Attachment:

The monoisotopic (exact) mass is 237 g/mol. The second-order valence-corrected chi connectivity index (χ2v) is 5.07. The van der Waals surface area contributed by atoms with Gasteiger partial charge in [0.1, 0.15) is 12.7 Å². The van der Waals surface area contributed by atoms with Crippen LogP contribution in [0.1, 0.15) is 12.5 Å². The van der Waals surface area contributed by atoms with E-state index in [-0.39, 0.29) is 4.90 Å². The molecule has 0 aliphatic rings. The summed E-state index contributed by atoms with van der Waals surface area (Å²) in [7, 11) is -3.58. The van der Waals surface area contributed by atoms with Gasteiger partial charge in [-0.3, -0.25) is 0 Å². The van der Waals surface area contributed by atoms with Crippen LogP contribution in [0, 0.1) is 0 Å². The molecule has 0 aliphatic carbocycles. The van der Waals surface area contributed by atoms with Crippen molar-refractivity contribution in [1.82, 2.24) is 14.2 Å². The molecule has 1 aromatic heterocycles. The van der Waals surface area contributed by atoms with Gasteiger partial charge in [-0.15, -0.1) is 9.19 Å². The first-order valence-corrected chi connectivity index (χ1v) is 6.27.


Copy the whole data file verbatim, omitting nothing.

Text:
The monoisotopic (exact) mass is 237 g/mol. The second-order valence-corrected chi connectivity index (χ2v) is 5.07. The van der Waals surface area contributed by atoms with Gasteiger partial charge in [0.1, 0.15) is 12.7 Å². The van der Waals surface area contributed by atoms with Crippen LogP contribution in [0.1, 0.15) is 12.5 Å². The van der Waals surface area contributed by atoms with E-state index in [-0.39, 0.29) is 4.90 Å². The molecule has 0 aliphatic rings. The summed E-state index contributed by atoms with van der Waals surface area (Å²) in [7, 11) is -3.58. The van der Waals surface area contributed by atoms with Gasteiger partial charge in [-0.3, -0.25) is 0 Å². The van der Waals surface area contributed by atoms with Crippen LogP contribution in [0, 0.1) is 0 Å². The molecule has 0 aliphatic carbocycles. The van der Waals surface area contributed by atoms with Crippen molar-refractivity contribution in [1.82, 2.24) is 14.2 Å². The molecule has 1 aromatic heterocycles. The van der Waals surface area contributed by atoms with Gasteiger partial charge in [-0.15, -0.1) is 9.19 Å². The first-order valence-corrected chi connectivity index (χ1v) is 6.27.